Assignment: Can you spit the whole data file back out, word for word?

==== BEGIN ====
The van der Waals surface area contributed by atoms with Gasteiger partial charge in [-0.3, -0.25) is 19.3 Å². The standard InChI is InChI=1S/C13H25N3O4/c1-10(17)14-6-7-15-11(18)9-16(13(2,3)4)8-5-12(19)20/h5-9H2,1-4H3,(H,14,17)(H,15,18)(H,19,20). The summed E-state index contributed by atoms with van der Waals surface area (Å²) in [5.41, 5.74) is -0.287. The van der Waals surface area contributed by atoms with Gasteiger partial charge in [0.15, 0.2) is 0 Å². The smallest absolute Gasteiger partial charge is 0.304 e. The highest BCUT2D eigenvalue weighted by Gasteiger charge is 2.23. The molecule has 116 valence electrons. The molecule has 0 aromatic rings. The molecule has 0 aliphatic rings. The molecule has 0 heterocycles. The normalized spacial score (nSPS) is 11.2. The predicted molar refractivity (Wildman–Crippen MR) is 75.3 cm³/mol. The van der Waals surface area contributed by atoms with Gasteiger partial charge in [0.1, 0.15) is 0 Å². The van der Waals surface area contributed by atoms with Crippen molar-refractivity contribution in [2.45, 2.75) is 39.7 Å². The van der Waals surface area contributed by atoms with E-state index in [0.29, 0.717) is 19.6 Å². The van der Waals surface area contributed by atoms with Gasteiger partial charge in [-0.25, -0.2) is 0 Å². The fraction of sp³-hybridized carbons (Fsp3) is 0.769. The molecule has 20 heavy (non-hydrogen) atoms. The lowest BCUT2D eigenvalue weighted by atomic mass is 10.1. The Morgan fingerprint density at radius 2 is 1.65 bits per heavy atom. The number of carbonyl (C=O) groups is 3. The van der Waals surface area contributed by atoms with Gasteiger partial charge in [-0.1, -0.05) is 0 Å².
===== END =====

The van der Waals surface area contributed by atoms with Gasteiger partial charge in [-0.3, -0.25) is 19.3 Å². The standard InChI is InChI=1S/C13H25N3O4/c1-10(17)14-6-7-15-11(18)9-16(13(2,3)4)8-5-12(19)20/h5-9H2,1-4H3,(H,14,17)(H,15,18)(H,19,20). The summed E-state index contributed by atoms with van der Waals surface area (Å²) in [5.41, 5.74) is -0.287. The van der Waals surface area contributed by atoms with Gasteiger partial charge in [0.15, 0.2) is 0 Å². The smallest absolute Gasteiger partial charge is 0.304 e. The highest BCUT2D eigenvalue weighted by Gasteiger charge is 2.23. The molecule has 116 valence electrons. The molecule has 0 aromatic rings. The molecule has 0 aliphatic rings. The molecule has 0 heterocycles. The normalized spacial score (nSPS) is 11.2. The predicted molar refractivity (Wildman–Crippen MR) is 75.3 cm³/mol. The van der Waals surface area contributed by atoms with Gasteiger partial charge in [0.1, 0.15) is 0 Å². The van der Waals surface area contributed by atoms with Crippen molar-refractivity contribution in [2.45, 2.75) is 39.7 Å². The van der Waals surface area contributed by atoms with E-state index in [0.29, 0.717) is 19.6 Å². The van der Waals surface area contributed by atoms with Gasteiger partial charge in [-0.25, -0.2) is 0 Å². The fraction of sp³-hybridized carbons (Fsp3) is 0.769. The molecule has 20 heavy (non-hydrogen) atoms. The lowest BCUT2D eigenvalue weighted by atomic mass is 10.1. The Morgan fingerprint density at radius 2 is 1.65 bits per heavy atom. The number of carbonyl (C=O) groups is 3. The van der Waals surface area contributed by atoms with Gasteiger partial charge in [-0.1, -0.05) is 0 Å².